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I often use it this way when traveling or going out for quite a while. We'll need something to eat. No one lives from wind. Or Wind doesn't feed anybody. Maybe the guy on the social site doesn't have a job or something similar.


Although this word has translation in Spanish, I think this word: Irony can be used for what you are trying to express. For example: What is the irony of a boxer? I think "colmo" is one of the many word that does not have a direct translation in English, and this is why you need to find a word close to the meaning. EDIT: I looked the ...


I saw a translation to "el colmo of..." long time ago. But you must have deep knowledge of the language. The "combler" is the closest you got and it is a good one. In fact, it is the one, but as the next entry says, "you cannot just borrow words and fit them into another language." The rest of the answers are not even close.


This word indeed is not a Spanish word. Although made popular by Joe Arroyo in Colombia in the early 80's, this song is not originally by him. The original song dates from the mid 70's and is by an Aruban artist named Robert Jeandor. The original song is in Papiamento which is the native language in the islands of Aruba, Curacao and Bonaire. The lyrics were ...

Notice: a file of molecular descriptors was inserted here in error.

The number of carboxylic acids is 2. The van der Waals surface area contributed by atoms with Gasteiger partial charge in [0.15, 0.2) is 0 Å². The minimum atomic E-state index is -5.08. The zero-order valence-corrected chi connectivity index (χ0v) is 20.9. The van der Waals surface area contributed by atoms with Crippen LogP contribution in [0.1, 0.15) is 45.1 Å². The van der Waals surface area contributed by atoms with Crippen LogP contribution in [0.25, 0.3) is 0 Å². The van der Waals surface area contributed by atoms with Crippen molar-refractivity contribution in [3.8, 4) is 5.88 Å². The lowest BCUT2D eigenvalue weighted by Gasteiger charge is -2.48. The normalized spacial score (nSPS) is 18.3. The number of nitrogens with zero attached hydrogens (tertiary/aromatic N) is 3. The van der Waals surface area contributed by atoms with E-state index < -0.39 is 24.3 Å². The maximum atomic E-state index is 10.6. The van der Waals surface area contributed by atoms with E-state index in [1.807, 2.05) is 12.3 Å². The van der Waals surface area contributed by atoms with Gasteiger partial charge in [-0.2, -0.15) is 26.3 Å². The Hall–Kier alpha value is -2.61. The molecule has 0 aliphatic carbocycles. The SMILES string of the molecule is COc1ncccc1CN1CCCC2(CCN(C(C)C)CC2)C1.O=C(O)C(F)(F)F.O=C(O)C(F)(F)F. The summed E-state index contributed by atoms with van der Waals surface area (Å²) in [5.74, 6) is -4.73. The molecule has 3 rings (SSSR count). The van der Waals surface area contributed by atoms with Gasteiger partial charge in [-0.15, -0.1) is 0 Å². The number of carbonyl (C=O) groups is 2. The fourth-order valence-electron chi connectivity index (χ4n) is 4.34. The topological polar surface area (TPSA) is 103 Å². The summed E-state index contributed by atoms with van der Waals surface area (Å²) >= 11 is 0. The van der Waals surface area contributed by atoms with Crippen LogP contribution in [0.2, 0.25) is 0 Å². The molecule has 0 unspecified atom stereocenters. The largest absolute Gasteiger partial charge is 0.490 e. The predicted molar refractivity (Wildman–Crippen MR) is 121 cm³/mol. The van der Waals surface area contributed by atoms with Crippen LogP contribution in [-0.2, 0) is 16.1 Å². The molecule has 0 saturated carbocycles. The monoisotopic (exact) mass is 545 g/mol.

The proof it's not the spanish word you are refering to, is that you have spelled it with a y, and not a i. "Sympa" is a french word, used in "tu es sympa!" or "c'est sympa!". It's more friendly and casual than "sympathique" that has a more formal meaning.


The reference you provided does not state that "sympa" is by any means a word in Spanish. That sympatico may be an English slang, probably originated from the Spanish simpático (Although it could very well be originated from the French sympathique), but that does not mean that "sympa" has a real meaning in Spanish. When I have heard "simpa" (sounds the ...


It's like saying "fool" or "fag" or "nigga"


Well, I know in English, !5! can sometimes be a "high five." That is the only thing I could find on Google in both English and Spanish.

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